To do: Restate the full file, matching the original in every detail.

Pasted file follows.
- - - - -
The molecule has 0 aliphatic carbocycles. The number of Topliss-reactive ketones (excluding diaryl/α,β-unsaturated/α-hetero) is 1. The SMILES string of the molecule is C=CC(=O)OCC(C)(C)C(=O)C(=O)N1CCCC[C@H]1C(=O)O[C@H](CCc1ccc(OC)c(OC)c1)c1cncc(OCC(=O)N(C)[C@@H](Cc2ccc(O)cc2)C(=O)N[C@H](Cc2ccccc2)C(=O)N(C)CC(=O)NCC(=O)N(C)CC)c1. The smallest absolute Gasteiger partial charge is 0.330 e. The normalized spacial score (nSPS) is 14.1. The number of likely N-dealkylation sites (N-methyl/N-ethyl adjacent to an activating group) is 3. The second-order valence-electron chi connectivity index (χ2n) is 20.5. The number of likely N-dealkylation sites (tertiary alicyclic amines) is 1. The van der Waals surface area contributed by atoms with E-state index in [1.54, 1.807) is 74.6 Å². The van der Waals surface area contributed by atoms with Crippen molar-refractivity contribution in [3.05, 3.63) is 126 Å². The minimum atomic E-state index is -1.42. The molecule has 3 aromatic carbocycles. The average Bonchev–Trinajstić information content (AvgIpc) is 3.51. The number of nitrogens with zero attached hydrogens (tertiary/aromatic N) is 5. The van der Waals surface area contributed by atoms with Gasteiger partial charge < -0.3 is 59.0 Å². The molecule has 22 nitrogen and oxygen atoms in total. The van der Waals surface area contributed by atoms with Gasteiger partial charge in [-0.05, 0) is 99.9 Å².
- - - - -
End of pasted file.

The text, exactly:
The molecule has 0 aliphatic carbocycles. The number of Topliss-reactive ketones (excluding diaryl/α,β-unsaturated/α-hetero) is 1. The SMILES string of the molecule is C=CC(=O)OCC(C)(C)C(=O)C(=O)N1CCCC[C@H]1C(=O)O[C@H](CCc1ccc(OC)c(OC)c1)c1cncc(OCC(=O)N(C)[C@@H](Cc2ccc(O)cc2)C(=O)N[C@H](Cc2ccccc2)C(=O)N(C)CC(=O)NCC(=O)N(C)CC)c1. The smallest absolute Gasteiger partial charge is 0.330 e. The normalized spacial score (nSPS) is 14.1. The number of likely N-dealkylation sites (N-methyl/N-ethyl adjacent to an activating group) is 3. The second-order valence-electron chi connectivity index (χ2n) is 20.5. The number of likely N-dealkylation sites (tertiary alicyclic amines) is 1. The van der Waals surface area contributed by atoms with E-state index in [1.54, 1.807) is 74.6 Å². The van der Waals surface area contributed by atoms with Crippen molar-refractivity contribution in [3.05, 3.63) is 126 Å². The minimum atomic E-state index is -1.42. The molecule has 3 aromatic carbocycles. The average Bonchev–Trinajstić information content (AvgIpc) is 3.51. The number of nitrogens with zero attached hydrogens (tertiary/aromatic N) is 5. The van der Waals surface area contributed by atoms with Gasteiger partial charge < -0.3 is 59.0 Å². The molecule has 22 nitrogen and oxygen atoms in total. The van der Waals surface area contributed by atoms with Gasteiger partial charge in [-0.05, 0) is 99.9 Å².